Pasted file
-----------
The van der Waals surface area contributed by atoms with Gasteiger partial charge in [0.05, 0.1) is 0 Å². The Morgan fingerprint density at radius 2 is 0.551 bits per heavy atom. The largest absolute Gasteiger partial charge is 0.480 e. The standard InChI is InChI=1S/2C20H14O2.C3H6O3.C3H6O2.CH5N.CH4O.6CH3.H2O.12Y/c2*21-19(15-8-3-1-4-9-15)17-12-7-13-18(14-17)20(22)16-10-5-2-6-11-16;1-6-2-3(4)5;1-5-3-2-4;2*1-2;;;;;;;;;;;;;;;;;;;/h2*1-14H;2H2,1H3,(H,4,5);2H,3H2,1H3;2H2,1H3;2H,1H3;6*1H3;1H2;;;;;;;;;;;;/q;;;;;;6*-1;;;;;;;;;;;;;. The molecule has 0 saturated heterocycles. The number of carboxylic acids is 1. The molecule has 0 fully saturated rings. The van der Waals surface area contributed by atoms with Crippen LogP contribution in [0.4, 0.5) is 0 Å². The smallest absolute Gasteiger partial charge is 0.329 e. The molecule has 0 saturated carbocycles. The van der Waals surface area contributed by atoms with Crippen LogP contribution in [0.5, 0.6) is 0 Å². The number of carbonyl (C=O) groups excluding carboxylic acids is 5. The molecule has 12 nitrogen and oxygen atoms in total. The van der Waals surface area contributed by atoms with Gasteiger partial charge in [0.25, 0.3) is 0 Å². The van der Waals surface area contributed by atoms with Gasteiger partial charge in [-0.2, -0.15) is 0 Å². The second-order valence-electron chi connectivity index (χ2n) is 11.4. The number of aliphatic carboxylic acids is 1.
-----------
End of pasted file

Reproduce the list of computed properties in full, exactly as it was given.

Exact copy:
The van der Waals surface area contributed by atoms with Gasteiger partial charge in [0.05, 0.1) is 0 Å². The Morgan fingerprint density at radius 2 is 0.551 bits per heavy atom. The largest absolute Gasteiger partial charge is 0.480 e. The standard InChI is InChI=1S/2C20H14O2.C3H6O3.C3H6O2.CH5N.CH4O.6CH3.H2O.12Y/c2*21-19(15-8-3-1-4-9-15)17-12-7-13-18(14-17)20(22)16-10-5-2-6-11-16;1-6-2-3(4)5;1-5-3-2-4;2*1-2;;;;;;;;;;;;;;;;;;;/h2*1-14H;2H2,1H3,(H,4,5);2H,3H2,1H3;2H2,1H3;2H,1H3;6*1H3;1H2;;;;;;;;;;;;/q;;;;;;6*-1;;;;;;;;;;;;;. The molecule has 0 saturated heterocycles. The number of carboxylic acids is 1. The molecule has 0 fully saturated rings. The van der Waals surface area contributed by atoms with Crippen LogP contribution in [0.4, 0.5) is 0 Å². The smallest absolute Gasteiger partial charge is 0.329 e. The molecule has 0 saturated carbocycles. The van der Waals surface area contributed by atoms with Crippen LogP contribution in [0.5, 0.6) is 0 Å². The number of carbonyl (C=O) groups excluding carboxylic acids is 5. The molecule has 12 nitrogen and oxygen atoms in total. The van der Waals surface area contributed by atoms with Gasteiger partial charge in [0.25, 0.3) is 0 Å². The van der Waals surface area contributed by atoms with Gasteiger partial charge in [-0.2, -0.15) is 0 Å². The second-order valence-electron chi connectivity index (χ2n) is 11.4. The number of aliphatic carboxylic acids is 1.